San Francisco, May 27, 2004—The trustees of the San Francisco Museum of Modern Art (SFMOMA) have announced that, after a dynamic and successful nine-year term, Elaine McKeon will step down as chair of the Museum’s Board of Trustees on June 30, 2004, the end of the Museum’s fiscal year. McKeon will be succeeded by SFMOMA Trustee Steven H. Oliver, who assumes the chairmanship on July 1, 2004.
McKeon’s tenure as Board chair spanned a period of remarkable expansion and change for the institution—from the opening of the Museum’s landmark building in 1995 through the dedication of over half the Museum’s galleries to the SFMOMA permanent collection slated for this summer. McKeon directed the Museum on a transformative course to stabilize and secure SFMOMA’s position as a cultural leader both locally and internationally; her stewardship marks a compelling chapter in the Museum’s history.
“I can’t think of any facet of this institution that has not been touched by Elaine’s passionate, committed, and dynamic leadership,” observed SFMOMA Director Neal Benezra. “Elaine leads by example—no task is too small for her personal attention, nor too daunting for her to conquer. She is a persistent and persuasive advocate for the Museum, and I feel fortunate to have had the chance to work so closely with her in the first years of my tenure.”
An SFMOMA trustee since 1986, McKeon served as board president from 1989 to 1994 and as chair since 1995. She stepped into this leading role just after the Museum’s move to its new Mario Botta–designed building and has since brought a decade-long vision of expansion to fulfillment with many ambitions realized and surpassed. Perhaps most visible of these achievements has been the Museum’s exhibitions of great distinction and diversity, including the centennial retrospectives of Alexander Calder and Ansel Adams; critically acclaimed monographic exhibitions of Eva Hesse, Sol LeWitt, and Diane Arbus; groundbreaking presentations of important private collections such as the Anderson Collection of modern art, the Kramlich Collection of media arts, and the Djerassi collection of works by Paul Klee; and attendance record-setting popular successes such as the René Magritte and Marc Chagall exhibitions.
Under McKeon’s direction, the Musuem’s collection has undergone unprecedented expansion, almost doubling in size to more than 22,000 works. Such dynamic growth led the New York Times in 1999 to declare, “No American museum has been as big a player in acquiring the best contemporary art available as the San Francisco Museum of Modern Art.” This spate of important accessions included critical groupings of works by such modern and contemporary figures as Robert Adams, Matthew Barney, Eva Hesse, Jasper Johns, Ellsworth Kelly, Yves Klein, Sol LeWitt, Gordon Matta-Clark, Robert Rauschenberg, Ed Ruscha, Frank Stella, and Andy Warhol.
McKeon’s leadership accomplishments also include the recruitment of two dynamic directors—Neal Benezra from the Art Institute of Chicago in 2002 and his predecessor, David A. Ross, from the Whitney Museum of American Art in 1998. Careful fiscal discipline ensured SFMOMA’s stability when economic conditions shifted dramatically, and long-term strategic planning for institutional infrastructure brought about the 2002 construction of the innovative Koret Visitor Education Center, which set a new standard for education facilities in the museum world; the doubling in size of the MuseumStore and addition of a MuseumStore in the SFO international terminal; and reconfiguration of the Museum’s entrance and public Atrium that will be completed in June 2004. In addition, this bright era witnessed unparalleled growth of the Museum’s membership to a current total of more than 54,000 members—the largest of any modern art museum in the country.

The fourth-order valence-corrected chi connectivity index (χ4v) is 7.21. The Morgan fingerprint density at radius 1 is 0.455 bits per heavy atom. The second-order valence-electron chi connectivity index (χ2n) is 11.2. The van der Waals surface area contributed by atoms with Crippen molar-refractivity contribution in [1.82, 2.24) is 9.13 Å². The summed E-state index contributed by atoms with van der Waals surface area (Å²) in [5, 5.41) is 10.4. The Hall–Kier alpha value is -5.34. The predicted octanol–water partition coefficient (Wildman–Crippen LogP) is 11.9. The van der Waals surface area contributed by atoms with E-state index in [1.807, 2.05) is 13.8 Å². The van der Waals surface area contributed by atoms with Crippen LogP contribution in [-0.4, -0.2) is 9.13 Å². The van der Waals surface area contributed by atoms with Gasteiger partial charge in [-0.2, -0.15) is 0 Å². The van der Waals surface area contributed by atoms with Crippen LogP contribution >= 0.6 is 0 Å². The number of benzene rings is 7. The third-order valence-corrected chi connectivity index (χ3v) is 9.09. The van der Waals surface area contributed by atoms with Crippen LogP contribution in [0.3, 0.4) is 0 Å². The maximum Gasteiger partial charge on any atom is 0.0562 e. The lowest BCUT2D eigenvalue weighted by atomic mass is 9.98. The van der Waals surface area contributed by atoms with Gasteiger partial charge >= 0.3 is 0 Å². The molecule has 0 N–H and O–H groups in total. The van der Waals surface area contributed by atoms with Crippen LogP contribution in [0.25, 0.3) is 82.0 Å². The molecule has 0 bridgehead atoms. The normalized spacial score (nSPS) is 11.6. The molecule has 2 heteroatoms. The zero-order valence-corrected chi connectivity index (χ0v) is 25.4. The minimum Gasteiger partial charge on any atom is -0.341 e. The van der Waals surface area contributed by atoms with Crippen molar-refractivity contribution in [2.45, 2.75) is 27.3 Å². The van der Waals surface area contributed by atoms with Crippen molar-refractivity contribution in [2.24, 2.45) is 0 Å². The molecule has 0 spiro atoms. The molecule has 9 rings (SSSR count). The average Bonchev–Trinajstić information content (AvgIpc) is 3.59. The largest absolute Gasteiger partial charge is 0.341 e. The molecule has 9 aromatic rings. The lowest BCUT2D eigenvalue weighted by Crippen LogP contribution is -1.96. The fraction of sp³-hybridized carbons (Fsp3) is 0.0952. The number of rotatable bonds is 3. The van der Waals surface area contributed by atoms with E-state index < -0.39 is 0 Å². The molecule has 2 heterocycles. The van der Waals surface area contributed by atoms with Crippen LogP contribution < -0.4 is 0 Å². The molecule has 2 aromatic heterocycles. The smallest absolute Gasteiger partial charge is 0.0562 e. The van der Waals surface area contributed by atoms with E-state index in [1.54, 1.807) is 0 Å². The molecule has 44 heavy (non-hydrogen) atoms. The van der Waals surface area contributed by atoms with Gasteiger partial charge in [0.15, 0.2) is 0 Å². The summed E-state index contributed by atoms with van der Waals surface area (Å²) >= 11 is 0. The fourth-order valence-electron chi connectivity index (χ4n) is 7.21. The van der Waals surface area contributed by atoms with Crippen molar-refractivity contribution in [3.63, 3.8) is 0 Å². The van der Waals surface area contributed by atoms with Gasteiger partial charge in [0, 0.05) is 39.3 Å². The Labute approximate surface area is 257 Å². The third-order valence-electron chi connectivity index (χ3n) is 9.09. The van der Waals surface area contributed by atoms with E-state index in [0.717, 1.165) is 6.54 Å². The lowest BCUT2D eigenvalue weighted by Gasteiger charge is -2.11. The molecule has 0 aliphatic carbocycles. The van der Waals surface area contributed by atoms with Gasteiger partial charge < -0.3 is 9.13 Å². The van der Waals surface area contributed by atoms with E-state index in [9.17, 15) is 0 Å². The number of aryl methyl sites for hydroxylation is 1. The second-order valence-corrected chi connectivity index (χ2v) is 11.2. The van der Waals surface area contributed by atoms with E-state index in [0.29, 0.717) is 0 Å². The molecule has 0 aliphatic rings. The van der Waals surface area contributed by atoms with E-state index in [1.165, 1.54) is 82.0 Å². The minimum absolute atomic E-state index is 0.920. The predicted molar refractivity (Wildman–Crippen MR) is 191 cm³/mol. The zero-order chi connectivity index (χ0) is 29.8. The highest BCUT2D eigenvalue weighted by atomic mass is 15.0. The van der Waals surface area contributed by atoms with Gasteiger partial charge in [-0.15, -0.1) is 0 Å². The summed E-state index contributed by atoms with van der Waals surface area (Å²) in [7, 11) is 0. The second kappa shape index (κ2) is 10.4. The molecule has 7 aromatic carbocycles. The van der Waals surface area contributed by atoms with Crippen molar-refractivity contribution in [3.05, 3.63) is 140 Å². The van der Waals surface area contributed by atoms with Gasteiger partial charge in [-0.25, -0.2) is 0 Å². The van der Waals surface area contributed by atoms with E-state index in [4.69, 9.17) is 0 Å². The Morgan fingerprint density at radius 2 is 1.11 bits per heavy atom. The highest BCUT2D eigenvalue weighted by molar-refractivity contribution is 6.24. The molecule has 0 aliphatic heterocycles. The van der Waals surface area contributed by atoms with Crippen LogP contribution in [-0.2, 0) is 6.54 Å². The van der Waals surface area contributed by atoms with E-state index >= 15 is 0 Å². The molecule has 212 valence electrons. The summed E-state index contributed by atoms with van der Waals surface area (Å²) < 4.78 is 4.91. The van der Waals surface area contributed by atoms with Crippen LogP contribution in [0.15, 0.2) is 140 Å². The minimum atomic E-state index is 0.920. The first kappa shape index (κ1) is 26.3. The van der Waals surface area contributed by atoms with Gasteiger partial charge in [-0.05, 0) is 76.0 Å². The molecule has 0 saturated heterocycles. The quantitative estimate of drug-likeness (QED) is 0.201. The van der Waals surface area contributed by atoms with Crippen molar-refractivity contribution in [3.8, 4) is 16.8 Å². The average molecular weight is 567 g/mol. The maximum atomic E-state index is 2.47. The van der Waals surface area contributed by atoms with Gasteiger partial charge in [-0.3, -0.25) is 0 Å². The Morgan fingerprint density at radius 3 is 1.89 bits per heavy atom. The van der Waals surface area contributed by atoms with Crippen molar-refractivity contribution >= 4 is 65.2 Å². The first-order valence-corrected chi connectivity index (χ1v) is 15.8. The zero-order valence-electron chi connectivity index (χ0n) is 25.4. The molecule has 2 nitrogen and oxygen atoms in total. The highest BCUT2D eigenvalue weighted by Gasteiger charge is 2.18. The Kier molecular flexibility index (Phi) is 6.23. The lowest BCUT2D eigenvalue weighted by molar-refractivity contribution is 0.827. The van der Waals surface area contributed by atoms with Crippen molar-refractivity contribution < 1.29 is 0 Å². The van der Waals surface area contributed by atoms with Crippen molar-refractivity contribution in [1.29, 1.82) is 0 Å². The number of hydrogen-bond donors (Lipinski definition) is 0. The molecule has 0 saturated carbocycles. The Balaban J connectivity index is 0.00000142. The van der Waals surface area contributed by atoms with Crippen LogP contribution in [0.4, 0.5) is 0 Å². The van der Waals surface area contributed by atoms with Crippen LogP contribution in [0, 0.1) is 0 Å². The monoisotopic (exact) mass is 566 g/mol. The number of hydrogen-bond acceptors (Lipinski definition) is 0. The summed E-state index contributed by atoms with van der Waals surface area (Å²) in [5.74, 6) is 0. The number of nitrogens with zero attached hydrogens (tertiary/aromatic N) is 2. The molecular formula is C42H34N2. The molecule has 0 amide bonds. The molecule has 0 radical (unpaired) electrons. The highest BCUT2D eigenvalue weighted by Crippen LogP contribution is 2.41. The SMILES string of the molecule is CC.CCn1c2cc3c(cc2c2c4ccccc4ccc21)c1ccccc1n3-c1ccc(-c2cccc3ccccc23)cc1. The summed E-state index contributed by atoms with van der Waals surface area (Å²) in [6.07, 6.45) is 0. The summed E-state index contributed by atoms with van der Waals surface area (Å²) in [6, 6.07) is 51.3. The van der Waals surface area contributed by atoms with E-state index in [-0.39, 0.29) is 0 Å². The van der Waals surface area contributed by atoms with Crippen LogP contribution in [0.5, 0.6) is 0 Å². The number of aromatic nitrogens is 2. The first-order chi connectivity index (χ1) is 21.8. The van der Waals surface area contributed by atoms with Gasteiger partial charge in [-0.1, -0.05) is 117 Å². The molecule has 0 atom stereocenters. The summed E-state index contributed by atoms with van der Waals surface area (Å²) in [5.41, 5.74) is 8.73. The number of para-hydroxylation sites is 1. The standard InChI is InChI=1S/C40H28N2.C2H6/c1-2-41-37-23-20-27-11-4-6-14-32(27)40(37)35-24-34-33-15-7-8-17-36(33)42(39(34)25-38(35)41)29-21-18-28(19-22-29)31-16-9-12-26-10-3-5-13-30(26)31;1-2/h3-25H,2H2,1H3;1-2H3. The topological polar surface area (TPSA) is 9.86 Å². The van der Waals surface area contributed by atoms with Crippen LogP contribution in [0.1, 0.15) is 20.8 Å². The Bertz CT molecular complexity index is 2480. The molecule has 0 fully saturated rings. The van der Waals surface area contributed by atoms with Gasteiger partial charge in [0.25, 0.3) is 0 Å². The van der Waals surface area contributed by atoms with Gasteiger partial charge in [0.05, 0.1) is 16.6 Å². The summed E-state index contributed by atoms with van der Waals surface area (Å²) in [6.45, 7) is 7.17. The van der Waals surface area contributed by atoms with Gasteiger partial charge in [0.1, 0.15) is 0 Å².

An Accomplished Successor
Steven H. Oliver, also vitally involved with the Museum as a trustee since 1989, served as Board president from 1995 to 1997. His contributions to the institution have been numerous, perhaps most notably as chair of Phase III of the New Museum Campaign in 1992, a role in which he was responsible for raising the final $5 million of that campaign—a goal which he exceeded, to finish the campaign at $95 million. Former president of the Oakland Museum and former chair of the California College of the Arts, Oliver is president of Oliver and Company, a construction and development firm, and a well-known Bay Area civic leader and contemporary arts advocate.
In addition to his involvement with SFMOMA, Oliver serves as chair of the UCSF Arts Selection Board for the new Mission Bay campus and has participated on the boards of numerous arts organizations, including California College of the Arts (since 1981); the Smithsonian’s Hirshhorn Museum and Sculpture Garden (2000–2004); the Stuart Collection, University of California, San Diego (since 1998); and as national co-chair for PAC-American Arts Alliance (since 1999). An avid collector, Oliver and his wife, Nancy, developed the Oliver Ranch in California’s Alexander Valley, a working sheep ranch that is also one of the country’s most ambitious private collections of site-specific art. Today it houses seventeen commissioned works by local and national artists such as Ellen Driscoll, Bruce Nauman, Richard Serra, Judith Shea, Robert Stackhouse, and Ursula Von Rydingsvard.
In addition to his diverse art activities, Oliver has been instrumental in the health care field, serving as chair of Alta Bates Health System, vice chair of California Healthcare System, and on the board of Sutter Health System, among other civic stewardship roles. Oliver received a B.S. from the University of California, Berkeley, and an honorary doctorate from California College of the Arts in 1998.